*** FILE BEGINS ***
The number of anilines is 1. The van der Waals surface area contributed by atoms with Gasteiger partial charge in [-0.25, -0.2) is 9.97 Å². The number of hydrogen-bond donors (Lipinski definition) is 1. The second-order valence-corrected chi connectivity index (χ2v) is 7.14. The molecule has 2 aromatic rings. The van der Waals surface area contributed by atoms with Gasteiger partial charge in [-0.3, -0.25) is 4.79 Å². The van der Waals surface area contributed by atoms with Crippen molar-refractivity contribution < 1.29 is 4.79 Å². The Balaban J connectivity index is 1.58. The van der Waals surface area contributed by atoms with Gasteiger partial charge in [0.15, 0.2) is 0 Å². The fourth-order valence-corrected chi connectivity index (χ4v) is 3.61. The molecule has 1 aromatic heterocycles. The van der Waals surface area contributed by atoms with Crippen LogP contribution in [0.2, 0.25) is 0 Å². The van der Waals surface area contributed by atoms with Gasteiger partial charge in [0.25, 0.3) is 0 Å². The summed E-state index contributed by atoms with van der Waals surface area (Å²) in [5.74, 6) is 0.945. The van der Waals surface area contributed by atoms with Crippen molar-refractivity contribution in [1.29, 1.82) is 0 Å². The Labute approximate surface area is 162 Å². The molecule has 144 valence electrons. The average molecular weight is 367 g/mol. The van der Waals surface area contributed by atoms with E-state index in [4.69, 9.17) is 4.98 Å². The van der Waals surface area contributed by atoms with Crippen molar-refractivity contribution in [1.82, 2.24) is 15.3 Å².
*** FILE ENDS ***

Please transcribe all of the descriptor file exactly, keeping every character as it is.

The number of anilines is 1. The van der Waals surface area contributed by atoms with Gasteiger partial charge in [-0.25, -0.2) is 9.97 Å². The number of hydrogen-bond donors (Lipinski definition) is 1. The second-order valence-corrected chi connectivity index (χ2v) is 7.14. The molecule has 2 aromatic rings. The van der Waals surface area contributed by atoms with Gasteiger partial charge in [-0.3, -0.25) is 4.79 Å². The van der Waals surface area contributed by atoms with Crippen molar-refractivity contribution < 1.29 is 4.79 Å². The Balaban J connectivity index is 1.58. The van der Waals surface area contributed by atoms with Gasteiger partial charge in [0.15, 0.2) is 0 Å². The fourth-order valence-corrected chi connectivity index (χ4v) is 3.61. The molecule has 1 aromatic heterocycles. The van der Waals surface area contributed by atoms with Crippen LogP contribution in [0.2, 0.25) is 0 Å². The van der Waals surface area contributed by atoms with Gasteiger partial charge in [0.25, 0.3) is 0 Å². The summed E-state index contributed by atoms with van der Waals surface area (Å²) in [5.74, 6) is 0.945. The van der Waals surface area contributed by atoms with Crippen molar-refractivity contribution in [1.29, 1.82) is 0 Å². The Labute approximate surface area is 162 Å². The molecule has 144 valence electrons. The average molecular weight is 367 g/mol. The van der Waals surface area contributed by atoms with E-state index in [4.69, 9.17) is 4.98 Å². The van der Waals surface area contributed by atoms with Crippen molar-refractivity contribution in [1.82, 2.24) is 15.3 Å².